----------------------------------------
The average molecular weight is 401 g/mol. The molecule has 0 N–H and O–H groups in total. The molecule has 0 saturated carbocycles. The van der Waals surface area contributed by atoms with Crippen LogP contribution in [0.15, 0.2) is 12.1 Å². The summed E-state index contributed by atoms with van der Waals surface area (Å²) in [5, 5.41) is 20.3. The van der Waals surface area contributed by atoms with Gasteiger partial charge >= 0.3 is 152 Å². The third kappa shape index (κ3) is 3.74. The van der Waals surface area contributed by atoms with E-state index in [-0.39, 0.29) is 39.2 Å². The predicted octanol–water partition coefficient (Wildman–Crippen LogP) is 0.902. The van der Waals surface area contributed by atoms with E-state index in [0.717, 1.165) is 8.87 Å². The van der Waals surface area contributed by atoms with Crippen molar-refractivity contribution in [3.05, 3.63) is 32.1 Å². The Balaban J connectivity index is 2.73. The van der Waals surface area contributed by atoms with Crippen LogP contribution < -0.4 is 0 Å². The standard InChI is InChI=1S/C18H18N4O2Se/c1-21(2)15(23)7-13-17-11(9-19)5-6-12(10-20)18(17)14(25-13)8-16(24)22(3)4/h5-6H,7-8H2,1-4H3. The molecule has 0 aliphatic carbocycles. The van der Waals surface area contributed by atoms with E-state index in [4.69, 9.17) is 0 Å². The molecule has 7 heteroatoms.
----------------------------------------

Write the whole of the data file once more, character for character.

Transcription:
The average molecular weight is 401 g/mol. The molecule has 0 N–H and O–H groups in total. The molecule has 0 saturated carbocycles. The van der Waals surface area contributed by atoms with Crippen LogP contribution in [0.15, 0.2) is 12.1 Å². The summed E-state index contributed by atoms with van der Waals surface area (Å²) in [5, 5.41) is 20.3. The van der Waals surface area contributed by atoms with Gasteiger partial charge >= 0.3 is 152 Å². The third kappa shape index (κ3) is 3.74. The van der Waals surface area contributed by atoms with E-state index in [-0.39, 0.29) is 39.2 Å². The predicted octanol–water partition coefficient (Wildman–Crippen LogP) is 0.902. The van der Waals surface area contributed by atoms with E-state index in [0.717, 1.165) is 8.87 Å². The van der Waals surface area contributed by atoms with Crippen molar-refractivity contribution in [3.05, 3.63) is 32.1 Å². The Balaban J connectivity index is 2.73. The van der Waals surface area contributed by atoms with Crippen LogP contribution < -0.4 is 0 Å². The standard InChI is InChI=1S/C18H18N4O2Se/c1-21(2)15(23)7-13-17-11(9-19)5-6-12(10-20)18(17)14(25-13)8-16(24)22(3)4/h5-6H,7-8H2,1-4H3. The molecule has 0 aliphatic carbocycles. The van der Waals surface area contributed by atoms with E-state index in [4.69, 9.17) is 0 Å². The molecule has 7 heteroatoms.